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Why you can't keep an erection with condom on and what to do

It's frustrating

Banana with condom(Sexual Health Quarters)

With the rate at which people are getting STIs, you can’t risk having sex without a condom. It may not feel as good as it would be if done without a condom of course. But then, there is more to life than a few minutes of pleasure, right?

So, even if you can’t keep an erection with a condom on, you should look for a solution but not opt for unprotected sex. Losing an erection as soon as you wear a condom is quite common although you might only think you are the only who has the problem; mostly because men don’t share their sexual problems with each other.

It can be frustrating to you and both your partner and it may happen to various reasons such as:

1. Anxiety


One of the main reasons for losing the erection is fear of expectation, being nervous or feeling under physical or even emotional pressure. To handle that, try and relax and clear your mind of any fears. Also, to maintain the erection, you can have your partner put on the condom as the continue stimulating you. The anxiety can also happen if it’s the first time with a new partner.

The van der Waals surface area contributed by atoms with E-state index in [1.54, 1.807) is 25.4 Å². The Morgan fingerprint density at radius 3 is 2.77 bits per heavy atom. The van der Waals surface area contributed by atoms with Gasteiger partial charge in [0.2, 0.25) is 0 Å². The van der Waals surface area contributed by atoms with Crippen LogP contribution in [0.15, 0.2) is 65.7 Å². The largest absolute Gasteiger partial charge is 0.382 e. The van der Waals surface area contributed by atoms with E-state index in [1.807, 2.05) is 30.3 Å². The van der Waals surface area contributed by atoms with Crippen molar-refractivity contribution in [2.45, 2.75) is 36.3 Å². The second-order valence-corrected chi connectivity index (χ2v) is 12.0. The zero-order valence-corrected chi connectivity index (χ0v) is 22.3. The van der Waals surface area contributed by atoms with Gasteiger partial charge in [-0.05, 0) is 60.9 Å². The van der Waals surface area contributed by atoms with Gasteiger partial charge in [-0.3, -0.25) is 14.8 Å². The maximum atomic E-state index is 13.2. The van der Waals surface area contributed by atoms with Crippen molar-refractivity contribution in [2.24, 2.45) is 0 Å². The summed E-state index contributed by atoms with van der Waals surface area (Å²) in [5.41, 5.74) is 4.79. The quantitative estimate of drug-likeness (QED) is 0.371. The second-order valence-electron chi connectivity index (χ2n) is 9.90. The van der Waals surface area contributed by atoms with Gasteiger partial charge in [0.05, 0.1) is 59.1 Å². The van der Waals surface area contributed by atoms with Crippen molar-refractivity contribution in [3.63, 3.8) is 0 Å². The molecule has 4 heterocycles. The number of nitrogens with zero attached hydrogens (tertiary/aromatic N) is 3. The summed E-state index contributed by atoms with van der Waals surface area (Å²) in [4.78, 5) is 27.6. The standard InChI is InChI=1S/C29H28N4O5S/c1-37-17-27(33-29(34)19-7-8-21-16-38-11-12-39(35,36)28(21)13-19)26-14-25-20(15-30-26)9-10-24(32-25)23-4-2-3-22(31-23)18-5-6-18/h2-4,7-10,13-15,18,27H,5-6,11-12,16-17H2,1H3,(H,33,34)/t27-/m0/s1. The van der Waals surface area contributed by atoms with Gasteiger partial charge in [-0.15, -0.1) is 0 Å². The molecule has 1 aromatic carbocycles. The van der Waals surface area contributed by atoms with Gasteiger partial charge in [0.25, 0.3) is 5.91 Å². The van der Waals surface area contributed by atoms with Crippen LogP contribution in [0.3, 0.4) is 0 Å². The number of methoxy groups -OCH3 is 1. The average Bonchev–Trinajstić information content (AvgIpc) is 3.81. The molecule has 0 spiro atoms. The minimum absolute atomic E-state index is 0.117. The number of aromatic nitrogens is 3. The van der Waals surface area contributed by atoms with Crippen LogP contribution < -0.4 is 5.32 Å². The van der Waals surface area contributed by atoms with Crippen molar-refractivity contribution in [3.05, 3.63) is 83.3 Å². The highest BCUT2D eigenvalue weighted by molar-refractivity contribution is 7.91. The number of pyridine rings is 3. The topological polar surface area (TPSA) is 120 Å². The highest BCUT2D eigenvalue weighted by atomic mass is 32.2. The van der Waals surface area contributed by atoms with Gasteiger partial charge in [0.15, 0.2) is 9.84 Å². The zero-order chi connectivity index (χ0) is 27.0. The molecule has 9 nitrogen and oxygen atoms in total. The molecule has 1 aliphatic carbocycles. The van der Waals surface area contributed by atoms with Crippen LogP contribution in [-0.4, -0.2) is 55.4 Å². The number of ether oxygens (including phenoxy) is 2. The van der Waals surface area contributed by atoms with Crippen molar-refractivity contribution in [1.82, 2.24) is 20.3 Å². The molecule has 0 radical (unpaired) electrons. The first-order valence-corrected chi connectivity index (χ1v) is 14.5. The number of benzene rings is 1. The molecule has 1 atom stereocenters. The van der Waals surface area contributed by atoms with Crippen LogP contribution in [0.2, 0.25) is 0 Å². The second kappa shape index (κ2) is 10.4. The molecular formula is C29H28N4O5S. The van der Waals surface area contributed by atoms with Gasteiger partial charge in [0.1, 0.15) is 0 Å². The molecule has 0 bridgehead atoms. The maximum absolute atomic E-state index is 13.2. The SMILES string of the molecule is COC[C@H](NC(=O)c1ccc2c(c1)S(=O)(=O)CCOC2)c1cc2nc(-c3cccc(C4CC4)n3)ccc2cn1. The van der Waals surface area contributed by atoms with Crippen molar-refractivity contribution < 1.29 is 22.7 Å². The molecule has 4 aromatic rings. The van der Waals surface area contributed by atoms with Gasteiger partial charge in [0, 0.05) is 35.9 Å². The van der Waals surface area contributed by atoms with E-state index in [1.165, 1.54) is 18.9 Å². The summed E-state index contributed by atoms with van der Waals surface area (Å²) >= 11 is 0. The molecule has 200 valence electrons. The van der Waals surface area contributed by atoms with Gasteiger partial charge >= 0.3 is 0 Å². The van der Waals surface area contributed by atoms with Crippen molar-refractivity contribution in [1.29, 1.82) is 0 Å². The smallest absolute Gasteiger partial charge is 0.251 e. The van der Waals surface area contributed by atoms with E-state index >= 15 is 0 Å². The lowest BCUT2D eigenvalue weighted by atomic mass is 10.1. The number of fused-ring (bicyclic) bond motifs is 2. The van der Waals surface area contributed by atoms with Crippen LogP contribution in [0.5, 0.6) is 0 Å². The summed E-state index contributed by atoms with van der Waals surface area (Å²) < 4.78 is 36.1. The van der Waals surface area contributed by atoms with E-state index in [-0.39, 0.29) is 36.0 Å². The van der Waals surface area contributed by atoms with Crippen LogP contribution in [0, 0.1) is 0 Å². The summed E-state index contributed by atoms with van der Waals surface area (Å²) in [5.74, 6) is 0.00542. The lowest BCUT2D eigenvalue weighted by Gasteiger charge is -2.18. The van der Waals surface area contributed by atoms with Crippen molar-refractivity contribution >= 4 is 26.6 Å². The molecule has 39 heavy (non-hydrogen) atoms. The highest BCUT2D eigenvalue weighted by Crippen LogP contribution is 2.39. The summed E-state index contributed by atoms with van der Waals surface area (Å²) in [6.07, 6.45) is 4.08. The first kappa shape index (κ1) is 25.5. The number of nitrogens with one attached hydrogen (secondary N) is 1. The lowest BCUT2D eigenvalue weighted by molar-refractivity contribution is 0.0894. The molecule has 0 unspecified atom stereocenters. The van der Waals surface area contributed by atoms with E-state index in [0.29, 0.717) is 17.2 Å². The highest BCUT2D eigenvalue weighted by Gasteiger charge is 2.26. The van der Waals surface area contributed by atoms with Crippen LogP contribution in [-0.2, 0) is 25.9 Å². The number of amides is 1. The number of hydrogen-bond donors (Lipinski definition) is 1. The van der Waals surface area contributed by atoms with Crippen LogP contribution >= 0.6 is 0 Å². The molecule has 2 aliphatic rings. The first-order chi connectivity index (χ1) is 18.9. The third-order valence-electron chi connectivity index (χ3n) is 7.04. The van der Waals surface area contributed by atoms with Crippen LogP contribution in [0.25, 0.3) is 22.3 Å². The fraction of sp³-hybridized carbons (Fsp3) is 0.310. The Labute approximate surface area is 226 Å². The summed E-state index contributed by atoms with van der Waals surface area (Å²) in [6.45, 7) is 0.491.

2. Wrong condom size

Condoms have different sizes and the wrong size will definitely kill your erection. If it’s too tight, it will prevent the flow of blood to the penis. Try out different types of condoms until you get the correct size.


3. Lack of proper stimulation

The solution of this is getting the best stimulation from your partner. Communicate what stimulates you and have them do it. If you have to get oral sex for you to stay hard even after wearing the condom, make it known to your partner.

4. Keeping the condoms out of reach


If you have to spend a few minutes searching for the condoms, then this might as well kill your desire for making you lose your erection. If you are anticipating to have sex, keep them somewhere you can easily reach them.

Another remedy for this problem is masturbating with the condom on. You can practice doing it alone until you get used to condoms. If the problem does not come to an end, don’t just throw in the towel. Seek help from a counselor or medical practitioner. 


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